Constellation has been a major part of life in the ancient times ever since humans started to observe the night sky. Pioneers of sea navigation always depend their perilous voyage by looking up to the sky to guide them as they fare along treacherous waters. Star gazers, priest and wise men of the ancient world use these groups of stars as their basis for their daily actions. Mythology tried to explain their existence and significance in terms of stories, legends and symbols.
In contemporary astronomy, constellation is defined as an area celestial spheres, characterized by accurate boundaries. Constellation could also be referred to as prominent visible heavenly bodies that seem to create a certain pattern in a specific area. In modern era, International Astronomical Union (IAU) parts the sky into eighty-eight (88) official constellations with exact borders; to define every direction or place in sky would be defined by a constellation.
The Eighty-eight Modern constellation
International Astronomical Union set the eighty-eight (88) official constellations. Majority of constellations are based upon the ancient Greek tradition passed down through the Middle Ages. It includes the famous ‘Zodiac Signs’ or the twelve (12) constellations which the sun passes and have had special cultural significance. The rest consist of constellations which were defined during the early modern era by astronomers who gazed and studied the skies in the southern hemisphere, which the Greeks did not see. The following are the eighty-eight Modern constellations (in alphabetical order):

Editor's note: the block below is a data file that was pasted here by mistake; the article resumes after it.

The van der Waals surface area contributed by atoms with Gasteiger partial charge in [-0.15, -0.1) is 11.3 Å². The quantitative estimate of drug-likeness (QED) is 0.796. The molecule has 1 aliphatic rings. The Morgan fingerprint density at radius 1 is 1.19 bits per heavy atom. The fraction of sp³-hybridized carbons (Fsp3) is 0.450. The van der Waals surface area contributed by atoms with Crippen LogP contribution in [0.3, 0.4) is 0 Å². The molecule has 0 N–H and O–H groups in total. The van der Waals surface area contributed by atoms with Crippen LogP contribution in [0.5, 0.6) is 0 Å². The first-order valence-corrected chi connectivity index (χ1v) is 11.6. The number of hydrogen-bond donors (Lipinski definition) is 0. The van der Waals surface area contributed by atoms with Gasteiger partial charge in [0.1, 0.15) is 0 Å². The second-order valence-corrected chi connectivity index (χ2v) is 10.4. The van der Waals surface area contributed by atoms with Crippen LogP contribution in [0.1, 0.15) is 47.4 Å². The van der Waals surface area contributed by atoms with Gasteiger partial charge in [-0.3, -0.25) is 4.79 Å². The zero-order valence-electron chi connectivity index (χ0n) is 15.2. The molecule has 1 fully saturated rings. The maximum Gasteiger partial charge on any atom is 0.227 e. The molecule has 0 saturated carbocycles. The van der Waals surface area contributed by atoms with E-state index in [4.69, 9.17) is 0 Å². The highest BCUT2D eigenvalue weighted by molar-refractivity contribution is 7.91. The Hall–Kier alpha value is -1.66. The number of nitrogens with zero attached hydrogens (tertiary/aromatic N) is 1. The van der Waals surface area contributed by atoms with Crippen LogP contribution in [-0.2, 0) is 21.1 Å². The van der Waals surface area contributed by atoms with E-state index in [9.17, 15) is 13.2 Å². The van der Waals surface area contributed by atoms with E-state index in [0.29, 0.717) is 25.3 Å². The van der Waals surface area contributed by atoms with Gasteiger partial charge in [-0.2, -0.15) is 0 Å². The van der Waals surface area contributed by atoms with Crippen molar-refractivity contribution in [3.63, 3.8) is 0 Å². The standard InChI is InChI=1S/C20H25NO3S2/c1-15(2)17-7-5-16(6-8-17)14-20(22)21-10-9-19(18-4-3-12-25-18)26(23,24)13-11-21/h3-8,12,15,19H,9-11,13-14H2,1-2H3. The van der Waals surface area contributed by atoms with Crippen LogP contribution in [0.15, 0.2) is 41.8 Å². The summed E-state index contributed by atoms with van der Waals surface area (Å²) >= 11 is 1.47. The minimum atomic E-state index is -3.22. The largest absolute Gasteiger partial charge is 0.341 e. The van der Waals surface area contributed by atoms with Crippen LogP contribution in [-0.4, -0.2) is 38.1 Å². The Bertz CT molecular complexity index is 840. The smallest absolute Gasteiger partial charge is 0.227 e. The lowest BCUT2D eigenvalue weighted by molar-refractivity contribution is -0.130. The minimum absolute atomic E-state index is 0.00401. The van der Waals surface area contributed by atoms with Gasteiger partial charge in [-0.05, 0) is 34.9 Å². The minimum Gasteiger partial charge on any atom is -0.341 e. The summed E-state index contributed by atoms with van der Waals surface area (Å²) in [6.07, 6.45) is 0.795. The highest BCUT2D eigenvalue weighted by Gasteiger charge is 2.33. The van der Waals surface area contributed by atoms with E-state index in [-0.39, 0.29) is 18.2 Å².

Throughout history, there are some discovered constellations that had been removed from the list. Some were tagged or considered as obsolete or former constellations. These groups of celestial bodies are no longer recognized by International Astronomical Union for several reasons. A classic example would be Ptolemy’s Argo Navis. Due to its large size, it was divided to four (4) constellations by Nicolas Louis de Lacaille namely: Vela, Pyxis, Puppis and Carina.
Constellations significance is defined and derived from cultural and mythological aspects. One of the constellation that has historical prestige is Aries.
The Constellation Aries
Aries’ implication is related to one of the most beautiful legend in Greek mythology. It is related to the Golden Fleece that Jason and the Argonauts desperately searched. According to Ptolemy’s description, Aries has been described as a ‘Ram’ lying down with its head turned to the right. Aries has also been dubbed, though not that clear, as the ‘Agrarian Worker’. Some sources asserted that early astronomers attributed the season of spring to Aries based on its position, thus considering Aries as the ‘First House’ that occupied the sun in its annual way. Discovery of Aries could have had happened during the Ancient times but as per documentation, Aries had been listed by Ptolemy 150 A.D.